TULARE, Calif.—Signs of drought are everywhere in California’s agricultural Central Valley. On my monthlong multistate road trip through the drought-stricken West for Slate, there was nowhere that produced more gasps per square mile as here.
Tulare Lake was once the largest body of fresh water west of the Mississippi. But it is no more. This lake (and surrounding ecosystem) was one of the first major casualties of Central Valley agriculture, way back around the turn of the previous century. Farmers from the East settled here after the Civil War, and maps from that era show the lake with roads drawing closer to the tantalizing water source. Technically, four rivers still connect to this lake bed, but none actually make it here with water anymore. The lake has partially reappeared at times, as recently as 1997’s El Niño–driven floods, which couldn’t be contained by the maze of canals and river diversions that feed local agriculture.
One afternoon, I drove out to the now-dry lake bed to have a look around.
In some places, it was like a Plato’s ideal of drought. Surprisingly, there were more green fields than fallow ones, fed in this driest of dry years by groundwater pumping. But the empty fields felt ominous. I encountered more than one dust storm on my way back, passing through soil blown into the air on a warm and windy March day.
This year, water that would have been diverted to thirsty fields never came. That’s mostly due to straight-up lack of water. After all, the state is in the midst of months and months of practically no rain and currently has the slimmest snowpack on record—just 4 percent of normal as of Tuesday. But part of the dwindling water supply has been kept in streams, to keep sensitive rivers flowing. According to some farmers here, that means the extreme lack of water is partly the government’s fault.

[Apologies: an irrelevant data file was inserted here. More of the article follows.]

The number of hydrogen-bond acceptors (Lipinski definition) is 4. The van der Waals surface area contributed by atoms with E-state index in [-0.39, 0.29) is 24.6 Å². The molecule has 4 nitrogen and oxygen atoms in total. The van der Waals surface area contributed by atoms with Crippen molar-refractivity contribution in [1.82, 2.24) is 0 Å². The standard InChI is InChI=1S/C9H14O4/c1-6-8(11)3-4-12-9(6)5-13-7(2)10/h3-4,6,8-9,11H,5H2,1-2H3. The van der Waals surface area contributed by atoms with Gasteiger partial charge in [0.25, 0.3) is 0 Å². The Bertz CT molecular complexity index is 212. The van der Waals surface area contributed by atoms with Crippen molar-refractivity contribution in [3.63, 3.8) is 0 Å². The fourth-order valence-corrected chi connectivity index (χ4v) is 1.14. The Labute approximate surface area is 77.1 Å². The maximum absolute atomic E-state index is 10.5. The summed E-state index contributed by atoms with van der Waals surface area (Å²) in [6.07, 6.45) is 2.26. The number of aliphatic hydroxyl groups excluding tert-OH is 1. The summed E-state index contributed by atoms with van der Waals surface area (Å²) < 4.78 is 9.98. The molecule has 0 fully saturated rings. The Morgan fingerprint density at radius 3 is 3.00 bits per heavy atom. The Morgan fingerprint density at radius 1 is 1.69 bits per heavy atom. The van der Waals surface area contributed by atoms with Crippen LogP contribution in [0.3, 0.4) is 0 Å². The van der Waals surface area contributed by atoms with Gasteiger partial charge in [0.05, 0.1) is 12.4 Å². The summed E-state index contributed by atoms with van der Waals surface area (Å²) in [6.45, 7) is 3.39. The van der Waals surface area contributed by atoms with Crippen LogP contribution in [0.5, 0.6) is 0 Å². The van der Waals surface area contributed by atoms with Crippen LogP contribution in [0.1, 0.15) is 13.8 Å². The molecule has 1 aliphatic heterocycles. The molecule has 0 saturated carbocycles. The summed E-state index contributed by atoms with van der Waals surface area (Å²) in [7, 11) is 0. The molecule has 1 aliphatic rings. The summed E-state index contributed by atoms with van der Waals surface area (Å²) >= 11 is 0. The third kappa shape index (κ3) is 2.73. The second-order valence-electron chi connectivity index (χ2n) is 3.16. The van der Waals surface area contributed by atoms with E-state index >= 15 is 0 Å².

They’ve got a case.
During a year of record-breaking drought in California, water is about as political as you can get these days. Cries of mismanagement of the state’s slim water resources abound.
For Gavin Iacono, a deputy agricultural commissioner for Tulare County, it’s a matter of priorities. He says California’s booming urban areas have lost touch with the reality of agriculture. “I call it ‘Safeway-itis’. Most people in cities don’t have direct contact with the land, or the way their food is produced anymore. It’s like, ‘Who cares about farmers? I can just get my food from the grocery store.’”
Iacono, a cowboy-booted and belt-buckled figure who “used to rodeo for a living,” is a charismatic force of nature in his tiny office, and would fit right in in Texas. With a wide smile, he recalls his days touring the competitions around the West, when people would ask questions like, “I didn’t know you had cattle in California! Do you know how to surf?”
He says farmers like him often get a bad rap in the state: